This patient is suffering from a rather mundane affliction, the plantar wart. Named for its obvious physical location, these warts are common and may be seen in up to 10 percent of the population.
Plantar warts are hyperkeratotic eruptions, usually caused by the human papilloma virus (HPV types 1, 2, and 4), and are found on the plantar surface of the foot. These lesions can cause pain isolated to the plantar foot or even referred pain to other parts of the lower extremity. The pain may result in posture and gait abnormalities, and related symptoms may actually be the patient's presenting complaints.
Plantar warts are usually found over areas of the foot subjected to the most pressure — the heel and ball of the foot. Plantar warts are usually self-limited problems, and treatment should be aimed at reducing symptoms and decreasing the duration of the wart's presence. For persistent or extensive warts, dermatologic or podiatric referral may be necessary.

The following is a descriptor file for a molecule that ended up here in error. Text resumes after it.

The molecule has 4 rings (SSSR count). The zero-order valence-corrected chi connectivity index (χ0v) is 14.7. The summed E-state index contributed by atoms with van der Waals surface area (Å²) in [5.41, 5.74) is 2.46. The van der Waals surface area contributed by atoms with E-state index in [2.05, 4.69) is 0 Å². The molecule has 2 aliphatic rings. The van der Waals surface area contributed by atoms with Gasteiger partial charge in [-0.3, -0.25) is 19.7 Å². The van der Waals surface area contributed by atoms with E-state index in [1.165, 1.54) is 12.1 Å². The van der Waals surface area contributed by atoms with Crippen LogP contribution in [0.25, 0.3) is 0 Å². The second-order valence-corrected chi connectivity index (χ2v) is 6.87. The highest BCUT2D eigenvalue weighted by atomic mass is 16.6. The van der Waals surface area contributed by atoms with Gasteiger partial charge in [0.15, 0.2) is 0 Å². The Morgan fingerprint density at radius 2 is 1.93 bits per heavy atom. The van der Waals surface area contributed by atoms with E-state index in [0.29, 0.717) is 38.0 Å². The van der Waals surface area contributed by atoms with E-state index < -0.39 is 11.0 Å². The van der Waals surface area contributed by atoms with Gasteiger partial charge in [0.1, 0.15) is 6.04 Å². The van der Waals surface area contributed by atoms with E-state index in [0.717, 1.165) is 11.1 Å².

In the emergency department, treatment may include the use of topically applied keratinolytics and/or cauterizing agents. To this end, salicylic acid or dichloroacetic acid applications may be helpful. Compound W, Freezone, and Wart-Off are some common brand products containing salicylic acid that may be useful in treating this condition.
Topical salicylic acid acts to induce desquamation of the horny layer of skin while not destroying normal epidermis. Dichloroacetic acid acts by penetrating and cauterizes skin and keratin. Either of these modalities may be offered to the patient. More extensive surgical treatment is often best done in settings other than the emergency department.